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Who needs a HomePod when you could have an iPod Hi-Fi with Alexa?

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June 7th, 2017

You’d think I’d be right on board with the HomePod, Apple’s Siri-powered speaker coming out later this year. I actually really like Apple Music as a service, and after buying a Google Home six months ago I’ve grown quite fond of talking to a speaker to tell it what song to play. Something with better sound quality and slicker execution should be an obvious purchase.

Well, the problem is I’ve already rolled my own Apple-speaker-with-smart-assistant solution, and I’m not convinced the HomePod will be much better.

The iPod Hi-Fi is one of Apple’s most maligned products. Unveiled with characteristic hubris at an overblown event, the $349 price was seen as wildly excessive at the time for what amounted to a glorified iPod dock. I loved the design, though, as well as its bassy, room-filling sound. I bought a used one for my bedroom last year because I just missed having it around.

Amazon’s Echo, meanwhile, is the product that defined the whole voice-assistant-speaker category that Apple just entered with the HomePod. It’s not available where I live, but I picked up a $50 Echo Dot when I was in the US for CES this past January. It’s a little microphone-equipped puck that plugs into any speaker and pretty much turns it into a better-sounding Echo.


See where I’m going with this? That’s right — my bedroom speaker is an Apple iPod Hi-Fi equipped with Amazon’s Alexa voice assistant. And it’s great! So great that I’m really not sure I’ll want to pick up a HomePod.

I think Apple was smart to focus the HomePod presentation on music. Everyone loves music, and positioning the HomePod as a smart, modern way to listen to your favorites gives the device a clear use case. Compare the muddled introduction of the Apple Watch to the confident, fitness-focused Series 2 announcement last year — it’s important to explain to people exactly why they might want a given product.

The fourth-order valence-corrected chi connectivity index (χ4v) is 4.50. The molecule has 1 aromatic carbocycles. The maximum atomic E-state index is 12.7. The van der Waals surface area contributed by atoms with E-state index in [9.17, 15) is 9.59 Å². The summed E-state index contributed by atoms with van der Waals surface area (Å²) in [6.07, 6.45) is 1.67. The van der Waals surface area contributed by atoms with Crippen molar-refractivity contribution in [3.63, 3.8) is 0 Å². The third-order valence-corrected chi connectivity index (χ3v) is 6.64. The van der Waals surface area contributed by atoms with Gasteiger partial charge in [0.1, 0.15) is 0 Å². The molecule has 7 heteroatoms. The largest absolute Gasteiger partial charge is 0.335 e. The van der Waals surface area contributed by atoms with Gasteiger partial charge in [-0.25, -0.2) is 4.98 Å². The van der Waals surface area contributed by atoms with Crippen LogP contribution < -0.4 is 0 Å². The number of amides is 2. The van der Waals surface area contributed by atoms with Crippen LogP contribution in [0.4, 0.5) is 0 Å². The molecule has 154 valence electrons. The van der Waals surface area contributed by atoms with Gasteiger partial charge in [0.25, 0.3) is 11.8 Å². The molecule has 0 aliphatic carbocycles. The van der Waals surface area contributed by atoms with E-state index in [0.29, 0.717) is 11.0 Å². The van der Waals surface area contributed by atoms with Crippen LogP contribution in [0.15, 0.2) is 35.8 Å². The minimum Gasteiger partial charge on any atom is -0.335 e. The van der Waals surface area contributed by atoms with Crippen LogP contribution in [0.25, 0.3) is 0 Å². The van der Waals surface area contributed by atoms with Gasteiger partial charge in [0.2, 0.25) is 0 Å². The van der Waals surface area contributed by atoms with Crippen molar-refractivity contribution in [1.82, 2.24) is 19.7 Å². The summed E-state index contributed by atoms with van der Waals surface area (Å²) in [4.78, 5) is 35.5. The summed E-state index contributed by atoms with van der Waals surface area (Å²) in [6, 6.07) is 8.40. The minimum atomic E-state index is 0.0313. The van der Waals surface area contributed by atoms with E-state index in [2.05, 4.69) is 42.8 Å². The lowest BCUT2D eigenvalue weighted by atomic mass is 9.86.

The problem is I have my doubts that the HomePod will be a better speaker than the iPod Hi-Fi. It’s way smaller, for one thing, and I am pretty suspicious of Apple’s claims about its audio processing. We’ve reported that it sounds good in a controlled demo, but who knows how that’ll translate to reality? It’s hard to imagine the HomePod reproducing the Hi-Fi’s thumping sound in such a small enclosure.

But let’s give it the benefit of the doubt and assume its sound quality is on par with the Hi-Fi. Is Siri really going to be on par with Alexa at launch? I vastly prefer Alexa at this point, and it’s hard to see how Apple will catch up with its functionality and flexibility by the end of the year. The company certainly didn’t show much intent to open Siri up to a wider range of developers at WWDC, whereas it’s trivial to get Alexa working with Spotify and countless other services.

That said, the only reason I keep up my Spotify subscription at all is so that I can invoke songs by shouting at various speakers. The $349 HomePod — same price as the iPod Hi-Fi was in 2006, remember — would pay for itself in two and a half years if it got me to cancel Spotify. And maybe that’s the only way Apple can win me over — if its integrated approach results in a notably better experience.

That is, of course, the principle that drives Apple’s entire business model. From the iPhone to the MacBook Pro, the company justifies its high prices by positioning its products as experiences that you just can’t get from competitors. And that’s why I might end up getting a HomePod after all, even if I do own a better speaker with a better voice assistant plugged in. If nothing else, Apple is good at providing new experiences, and they’re rarely less than intriguing.